From this close relation between his life and his works, the “Vita Nuova” has a peculiar interest, as the earliest of Dante’s writings, and the most autobiographic of them in its form and intention. In it we are brought into intimate personal relations with the poet. He trusts himself to us with full and free confidence; but there is no derogation from becoming manliness in his confessions. He draws the picture of a portion of his youth, and lays bare its tenderest emotions; but he does so with no morbid selfconsciousness, and no affectation. Part of this simplicity is due, undoubtedly, to the character of the times, part to his own youthfulness, part to downright faith in his own genius. It was the fashion for poets to tell of their loves; in following the fashion, he not only gave expression to real feeling, but claimed his rank among the poets, and set a new style, from which love-poetry was to take a fresh date.

This first essay of his poetic powers exhibits the foundation upon which his later life was built. The figure of Beatrice, which appears veiled under the allegory, and indistinct in the bright cloud of the mysticism of the "Divina Commedia,” takes her place in life and on the earth through the "Vita Nuova,” as definitely as Dante himself. She is no allegorized piece of humanity, no impersonation of attributes, but an actual woman,—beautiful, modest, gentle, with companions only less beautiful than herself,—the most delightful figure in the midst of the picturesque life of Florence. She is seen smiling and weeping, walking with stately maidenly decorum in the street, praying at the church, merry at festivals, mourning at funerals ; and her smiles and tears, her gentleness, her reserve, all the sweet qualities of her life, and the peace of her death, are told of with such tenderness and refinement, such pathetic melancholy, such delicate purity, and such passionate vehemence, that she remains and will always remain the loveliest and most womanly woman of the Middle Ages,—at once absolutely real and truly ideal.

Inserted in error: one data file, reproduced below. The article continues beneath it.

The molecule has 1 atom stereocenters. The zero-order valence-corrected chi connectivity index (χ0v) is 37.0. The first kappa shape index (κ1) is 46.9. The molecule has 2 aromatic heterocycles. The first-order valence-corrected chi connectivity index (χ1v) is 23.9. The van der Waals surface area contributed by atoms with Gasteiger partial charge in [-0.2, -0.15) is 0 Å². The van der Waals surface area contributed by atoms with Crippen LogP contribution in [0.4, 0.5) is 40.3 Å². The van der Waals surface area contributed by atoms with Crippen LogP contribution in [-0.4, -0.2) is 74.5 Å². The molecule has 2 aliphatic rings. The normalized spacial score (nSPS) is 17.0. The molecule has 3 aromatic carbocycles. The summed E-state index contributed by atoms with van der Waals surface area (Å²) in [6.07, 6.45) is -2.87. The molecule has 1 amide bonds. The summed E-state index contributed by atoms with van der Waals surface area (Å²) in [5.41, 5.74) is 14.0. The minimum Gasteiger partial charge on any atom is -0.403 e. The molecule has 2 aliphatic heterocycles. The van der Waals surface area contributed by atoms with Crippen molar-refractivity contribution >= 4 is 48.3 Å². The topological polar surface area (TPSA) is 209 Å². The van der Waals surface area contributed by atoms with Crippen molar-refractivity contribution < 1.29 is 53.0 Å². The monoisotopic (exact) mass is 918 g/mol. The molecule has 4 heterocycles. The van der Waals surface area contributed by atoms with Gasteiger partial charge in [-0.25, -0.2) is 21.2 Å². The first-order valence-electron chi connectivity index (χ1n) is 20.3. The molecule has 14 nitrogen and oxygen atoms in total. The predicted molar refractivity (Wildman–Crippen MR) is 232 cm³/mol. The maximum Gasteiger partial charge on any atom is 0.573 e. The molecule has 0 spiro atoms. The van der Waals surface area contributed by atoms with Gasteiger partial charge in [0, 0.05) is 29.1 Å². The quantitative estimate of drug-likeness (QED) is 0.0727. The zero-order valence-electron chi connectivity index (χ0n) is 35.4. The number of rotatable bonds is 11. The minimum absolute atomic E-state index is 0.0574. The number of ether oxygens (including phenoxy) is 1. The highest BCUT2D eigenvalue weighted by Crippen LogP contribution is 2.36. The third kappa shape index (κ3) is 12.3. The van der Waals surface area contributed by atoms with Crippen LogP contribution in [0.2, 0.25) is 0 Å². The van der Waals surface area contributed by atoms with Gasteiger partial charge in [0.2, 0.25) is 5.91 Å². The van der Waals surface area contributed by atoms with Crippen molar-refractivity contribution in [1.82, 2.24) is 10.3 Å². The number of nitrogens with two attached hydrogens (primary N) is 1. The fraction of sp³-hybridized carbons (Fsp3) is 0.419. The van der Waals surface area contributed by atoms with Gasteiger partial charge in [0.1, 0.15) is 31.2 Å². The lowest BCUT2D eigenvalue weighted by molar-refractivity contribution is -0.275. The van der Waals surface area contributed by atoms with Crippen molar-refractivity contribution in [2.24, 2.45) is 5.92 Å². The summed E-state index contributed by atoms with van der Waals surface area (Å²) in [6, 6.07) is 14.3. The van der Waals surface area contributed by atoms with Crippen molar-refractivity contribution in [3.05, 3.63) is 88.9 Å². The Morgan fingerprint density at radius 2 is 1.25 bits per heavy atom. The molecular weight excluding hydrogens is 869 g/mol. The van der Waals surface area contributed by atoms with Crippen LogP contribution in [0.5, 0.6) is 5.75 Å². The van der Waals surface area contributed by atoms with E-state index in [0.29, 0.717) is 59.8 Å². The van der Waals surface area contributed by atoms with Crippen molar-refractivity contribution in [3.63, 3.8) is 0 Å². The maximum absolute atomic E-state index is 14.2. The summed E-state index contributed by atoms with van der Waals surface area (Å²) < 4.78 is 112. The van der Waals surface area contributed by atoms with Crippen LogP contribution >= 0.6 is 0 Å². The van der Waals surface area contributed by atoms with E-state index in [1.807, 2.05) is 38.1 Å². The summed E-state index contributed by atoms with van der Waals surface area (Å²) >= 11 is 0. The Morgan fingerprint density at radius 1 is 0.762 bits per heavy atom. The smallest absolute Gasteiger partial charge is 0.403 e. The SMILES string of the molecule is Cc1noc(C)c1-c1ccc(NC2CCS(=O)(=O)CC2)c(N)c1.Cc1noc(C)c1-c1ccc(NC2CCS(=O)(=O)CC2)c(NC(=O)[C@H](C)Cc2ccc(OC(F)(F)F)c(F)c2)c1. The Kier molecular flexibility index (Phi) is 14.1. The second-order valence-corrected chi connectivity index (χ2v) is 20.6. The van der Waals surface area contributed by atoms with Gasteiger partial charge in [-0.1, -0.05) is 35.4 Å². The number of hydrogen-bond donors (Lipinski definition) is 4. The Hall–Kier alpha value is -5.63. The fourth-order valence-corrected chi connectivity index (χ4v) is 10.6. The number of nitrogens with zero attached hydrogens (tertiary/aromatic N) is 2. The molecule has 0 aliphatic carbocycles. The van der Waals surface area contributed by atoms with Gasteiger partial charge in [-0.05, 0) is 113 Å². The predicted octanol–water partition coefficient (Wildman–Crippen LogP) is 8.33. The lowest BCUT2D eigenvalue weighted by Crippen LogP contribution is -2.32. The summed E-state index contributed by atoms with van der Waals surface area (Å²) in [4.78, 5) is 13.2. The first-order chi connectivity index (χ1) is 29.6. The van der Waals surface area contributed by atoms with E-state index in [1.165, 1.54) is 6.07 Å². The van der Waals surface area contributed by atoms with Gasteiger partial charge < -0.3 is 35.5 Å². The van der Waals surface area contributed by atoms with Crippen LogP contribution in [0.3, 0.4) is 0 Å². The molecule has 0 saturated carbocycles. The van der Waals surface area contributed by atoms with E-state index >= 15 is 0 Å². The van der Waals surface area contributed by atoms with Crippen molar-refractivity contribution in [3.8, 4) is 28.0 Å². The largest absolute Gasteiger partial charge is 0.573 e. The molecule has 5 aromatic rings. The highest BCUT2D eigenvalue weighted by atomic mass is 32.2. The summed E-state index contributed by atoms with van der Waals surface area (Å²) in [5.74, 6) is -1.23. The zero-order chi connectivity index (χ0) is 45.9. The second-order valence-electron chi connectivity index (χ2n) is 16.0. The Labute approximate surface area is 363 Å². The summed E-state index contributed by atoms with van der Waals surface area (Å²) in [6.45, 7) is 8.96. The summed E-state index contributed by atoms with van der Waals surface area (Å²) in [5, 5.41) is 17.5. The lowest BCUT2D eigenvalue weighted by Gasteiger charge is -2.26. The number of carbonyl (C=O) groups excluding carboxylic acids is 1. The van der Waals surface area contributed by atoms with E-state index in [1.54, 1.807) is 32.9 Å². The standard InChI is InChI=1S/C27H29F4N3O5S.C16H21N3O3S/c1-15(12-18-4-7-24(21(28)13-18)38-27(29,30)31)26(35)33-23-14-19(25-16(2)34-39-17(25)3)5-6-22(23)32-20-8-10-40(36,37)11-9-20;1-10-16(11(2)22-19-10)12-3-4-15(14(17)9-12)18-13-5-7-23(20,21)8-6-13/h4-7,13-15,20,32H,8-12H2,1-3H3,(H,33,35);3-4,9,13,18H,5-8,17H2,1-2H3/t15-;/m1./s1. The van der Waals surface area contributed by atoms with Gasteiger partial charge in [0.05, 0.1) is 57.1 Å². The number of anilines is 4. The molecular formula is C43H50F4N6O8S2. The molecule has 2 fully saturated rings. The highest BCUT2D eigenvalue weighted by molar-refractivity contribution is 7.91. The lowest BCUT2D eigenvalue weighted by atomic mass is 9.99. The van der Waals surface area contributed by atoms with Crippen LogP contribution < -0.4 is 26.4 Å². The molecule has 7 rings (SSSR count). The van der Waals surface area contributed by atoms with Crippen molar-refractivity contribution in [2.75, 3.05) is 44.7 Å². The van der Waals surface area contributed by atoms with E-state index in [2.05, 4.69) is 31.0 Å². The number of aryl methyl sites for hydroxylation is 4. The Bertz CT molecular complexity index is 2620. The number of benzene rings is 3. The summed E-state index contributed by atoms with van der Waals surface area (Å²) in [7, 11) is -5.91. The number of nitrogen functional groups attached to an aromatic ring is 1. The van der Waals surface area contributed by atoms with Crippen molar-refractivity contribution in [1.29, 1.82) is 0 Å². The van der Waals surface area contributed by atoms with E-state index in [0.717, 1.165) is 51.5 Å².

It was in the year 1292, about two years after the death of Beatrice, and when he himself was about twenty-seven years old, that Dante collected into this libretto d' amore the poems that he had written during Beatrice’s life, adding to them others relating to her written after her death, and accompanying all with a narrative and commentary in prose. The meaning of the name which he gave to the book, “La Vita Nuova,” has been the cause of elaborate discussion among the Italian commentators. Literally “The New Life,” it has been questioned whether this phrase meant simply early life, or life made new by the first experience and lasting influence of love. The latter interpretation seems the most appropriate to Dante’s turn of mind and to his condition of feeling at the time when the little book appeared. To him it was the record of that life which the presence of Beatrice had made new.3